Monday Morning Market Insights: Last Week in Review with Rusty Vanneman, Vol. 19
It was another fascinating week in the economy and markets last week. As for the overall stock market, despite a mid-week swoon (at one point the market was down 4% for the week), in the end it lost just over 1%. One asset class that did have gains last week were commodities (Morningstar Commodity Index +2.1%).
The overall U.S. market is now down for the month of May (less than 1%), but still up nearly 5% for the quarter and up nearly 11% for the new year.
There has been notable dispersion in returns within the market though, with the asset classes that should perform better in an inflationary environment (such as commodities, value stocks) outperforming. Speaking of dispersion, did you know that the Technology sector has now underperformed the S&P over the last year? Hard to believe. Related to the last point, last week was also the 3-month anniversary (Feb 12) when the most high flying stocks and ETFs in the market (think like ARK funds) peaked in relative performance terms.
One driver of recent relative performance is the concern about inflation. Inflation indeed remains a top headline in the financial press and a leading question among investors. Plenty of sensational headlines last week including both Consumer Price Index (CPI) and Producer Price Index (PPI) both coming in above expectations. Some of the more notable headlines were PPI up 6.2% year-over-year – its highest level in more than a decade! CPI up an annualized 7.2% over the last three months. Core CPI prices rose in April at the largest monthly rate since 1982.
For some potential Orion Portfolio Solutions strategy ideas to fight inflation, check out this recent Portfolio Recipes webinar.
Given the inflation news, it wasn’t a surprise that interest rates rose last week. Yet, the 10-year Treasury only rose from 1.60% to 1.63% last week (hitting a closing high yield of 1.69 mid-week). This is still below the high of 1.74% from March. If you ask me, given the growth/inflation news, interest rates have been well behaved this year. Corporate bond yields have too – both of these are big pluses for the stock market.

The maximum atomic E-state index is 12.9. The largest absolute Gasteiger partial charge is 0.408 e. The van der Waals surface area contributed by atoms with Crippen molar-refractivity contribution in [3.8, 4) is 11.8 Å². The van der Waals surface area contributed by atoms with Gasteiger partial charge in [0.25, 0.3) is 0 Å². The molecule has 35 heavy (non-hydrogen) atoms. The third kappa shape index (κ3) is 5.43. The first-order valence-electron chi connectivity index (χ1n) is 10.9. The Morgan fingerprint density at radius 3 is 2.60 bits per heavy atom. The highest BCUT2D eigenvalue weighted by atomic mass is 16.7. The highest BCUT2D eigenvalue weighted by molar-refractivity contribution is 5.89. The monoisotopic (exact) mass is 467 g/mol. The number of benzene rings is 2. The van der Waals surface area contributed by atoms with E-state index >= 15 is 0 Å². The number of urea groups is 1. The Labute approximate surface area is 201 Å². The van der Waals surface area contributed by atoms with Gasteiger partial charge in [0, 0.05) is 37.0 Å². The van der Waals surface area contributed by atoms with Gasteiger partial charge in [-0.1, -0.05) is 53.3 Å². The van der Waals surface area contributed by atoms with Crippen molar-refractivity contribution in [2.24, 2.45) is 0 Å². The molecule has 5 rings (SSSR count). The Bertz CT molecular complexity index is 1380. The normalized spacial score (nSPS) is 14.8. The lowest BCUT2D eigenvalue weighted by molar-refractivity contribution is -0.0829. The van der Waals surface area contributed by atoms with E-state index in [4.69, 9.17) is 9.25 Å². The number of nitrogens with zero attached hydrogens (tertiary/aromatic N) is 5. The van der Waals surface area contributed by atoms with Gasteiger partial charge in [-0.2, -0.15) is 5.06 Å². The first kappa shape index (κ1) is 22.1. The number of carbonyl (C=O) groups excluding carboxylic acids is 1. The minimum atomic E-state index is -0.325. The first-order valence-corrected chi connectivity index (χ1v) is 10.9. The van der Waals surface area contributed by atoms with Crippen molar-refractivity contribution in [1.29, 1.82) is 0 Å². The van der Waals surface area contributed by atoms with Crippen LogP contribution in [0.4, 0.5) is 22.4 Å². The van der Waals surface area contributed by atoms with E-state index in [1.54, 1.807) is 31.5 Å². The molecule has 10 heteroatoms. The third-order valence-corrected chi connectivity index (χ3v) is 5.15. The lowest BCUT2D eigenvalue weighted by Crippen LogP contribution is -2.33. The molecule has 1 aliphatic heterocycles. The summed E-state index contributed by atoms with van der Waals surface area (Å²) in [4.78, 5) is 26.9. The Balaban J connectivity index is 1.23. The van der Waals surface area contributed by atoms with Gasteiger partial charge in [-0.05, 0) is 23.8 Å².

One “inflation-fighter”, however, is a having a tougher time. Cryptocurrencies have been on the slide, with Bitcoin even dropping nearly a third off its all-time highs earlier this year.
Breaking Down Breadth
One current market positive, in my opinion, is market “breadth.” In short, it’s a good sign for the market when gains are broad-based and not just concentrated in relatively few names. Well, one could say that is what we have this year. The market is up 11% while the average stock is up 19%. So far, so good.
Here is where the concept of breadth this year gets a little weird though. There are a couple key market indices to look at. First, the NASDAQ index does not show good breadth. That shouldn’t be a surprise given the aforementioned tech sector’s relative weakness. The second index, however, is the Russell 2000, which is a benchmark for small cap stocks. Usually, when breadth in the market is strong, small caps are performing well. This isn’t happening now.
In fact, over the last 3 months, small caps are only up 2% while the overall market is up 4%. What should be noted, however, is that small cap value is up about 19% during that time frame! So, this brings us back to the prior point that the most high flying small cap growth names “broke” 3 months ago, while companies levered to positive economic growth (and inflation) are still performing quite well. Add it all up, I believe one could still count breadth and “don’t fight the tape” as bullish signals for the stock market.
Bottom line, given the improving economy, and massive government support for the economy and markets, the outlook still appears bright. Nonetheless, diversifying broadly is still wise counsel.
Earnings & Economic Data
Earnings season is almost over. Over 90% of the S&P 500 has reported and 86% have reported positive earnings. Earnings growth is over 50% for the quarter. Next quarter is expected to be ever better – estimated earnings growth of over 60%.
Last week was loaded with economic data. This week, not so much. Housing data will get the most attention this week. The Federal Reserve does release some minutes from their prior meeting Wednesday, which might give some clues on future interest rate policies. I’m not expecting much.
For more resources on the economy and markets, including Partner content, please review the Orion Portfolio Solutions Financial Advisor Success Hub.
As always, please let me know if you have any feedback or questions. You can reach me by emailing firstname.lastname@example.org.
Have a great week!
The CFA is a globally respected, graduate-level investment credential established in 1962 and awarded by CFA Institute — the largest global association of investment professionals. To learn more about the CFA charter, visit www.cfainstitute.org.
The CMT Program demonstrates mastery of a core body of knowledge of investment risk in portfolio management. The Chartered Market Technician® (CMT) designation marks the highest education within the discipline and is the preeminent designation for practitioners of technical analysis worldwide. To learn more about the CMT, visit https://cmtassociation.org/.